Media coverage of the Asian carp controversy has tended to focus on environmentalists and commercial interests, along with politicians and government officials. But Chicago’s waterways have lots of “stakeholders.”
At Chicago News Cooperative, Kari Lydersen talks with a couple of old working-class fishermen from the Southeast Side. Eddie Landmichl is a retired steelworker who was one of the first to sound the alarm about Asian carp – marching around the Thompson Center one day several years ago with two dead Asian carp strapped to his walker to protest inaction by the Army Corps of Engineers.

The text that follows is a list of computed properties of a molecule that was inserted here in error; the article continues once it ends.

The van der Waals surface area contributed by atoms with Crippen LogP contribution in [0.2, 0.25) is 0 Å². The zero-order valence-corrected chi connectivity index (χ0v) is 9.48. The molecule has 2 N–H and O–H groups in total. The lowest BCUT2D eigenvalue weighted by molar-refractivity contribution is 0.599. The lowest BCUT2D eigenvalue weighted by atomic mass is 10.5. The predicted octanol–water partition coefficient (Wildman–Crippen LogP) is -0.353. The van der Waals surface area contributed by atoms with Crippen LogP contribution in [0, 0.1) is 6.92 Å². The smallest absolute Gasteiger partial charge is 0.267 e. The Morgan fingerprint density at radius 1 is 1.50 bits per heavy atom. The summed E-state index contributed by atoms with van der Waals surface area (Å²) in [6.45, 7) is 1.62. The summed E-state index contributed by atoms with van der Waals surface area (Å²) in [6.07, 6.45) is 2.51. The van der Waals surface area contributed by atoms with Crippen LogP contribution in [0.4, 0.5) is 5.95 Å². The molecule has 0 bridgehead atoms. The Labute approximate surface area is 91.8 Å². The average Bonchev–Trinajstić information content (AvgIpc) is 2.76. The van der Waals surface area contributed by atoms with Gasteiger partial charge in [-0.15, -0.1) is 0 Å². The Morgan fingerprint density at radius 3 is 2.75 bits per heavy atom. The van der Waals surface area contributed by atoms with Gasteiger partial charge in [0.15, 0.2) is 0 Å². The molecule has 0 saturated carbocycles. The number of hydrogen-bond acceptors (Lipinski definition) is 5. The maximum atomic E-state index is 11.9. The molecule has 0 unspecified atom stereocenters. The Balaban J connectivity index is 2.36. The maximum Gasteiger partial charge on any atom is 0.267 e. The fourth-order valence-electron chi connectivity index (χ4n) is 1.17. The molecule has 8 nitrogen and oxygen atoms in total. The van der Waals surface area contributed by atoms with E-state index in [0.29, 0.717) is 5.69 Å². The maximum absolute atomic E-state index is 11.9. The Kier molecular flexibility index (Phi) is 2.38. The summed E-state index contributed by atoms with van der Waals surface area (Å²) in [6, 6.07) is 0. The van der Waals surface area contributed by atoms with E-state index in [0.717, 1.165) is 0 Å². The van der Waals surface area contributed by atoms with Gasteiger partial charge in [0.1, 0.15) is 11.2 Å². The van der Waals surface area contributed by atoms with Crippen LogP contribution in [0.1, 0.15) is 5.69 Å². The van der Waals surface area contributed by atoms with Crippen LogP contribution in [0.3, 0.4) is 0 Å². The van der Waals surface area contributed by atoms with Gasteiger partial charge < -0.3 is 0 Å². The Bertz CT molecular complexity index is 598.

With his buddy, bait shop owner Jack Vadas, Landmichl has been out front on the threat of invasion by round gobies, on over-fishing of perch, and on the need to regulate ballast water. Vadas habitually makes sure his customers are in touch with their elected officials on these kinds of issues.
It’s a level of grassroots activism that we don’t often hear about.
Politicians “treat him like garbage, like the court jester,” says Daily Herald outdoors editor Mike Jackson of Landmichl. “But on these issues he’s the most serious guy in the state.”
And when they start hearing from his friends – voters who fish – politicians have been known to become more respectful.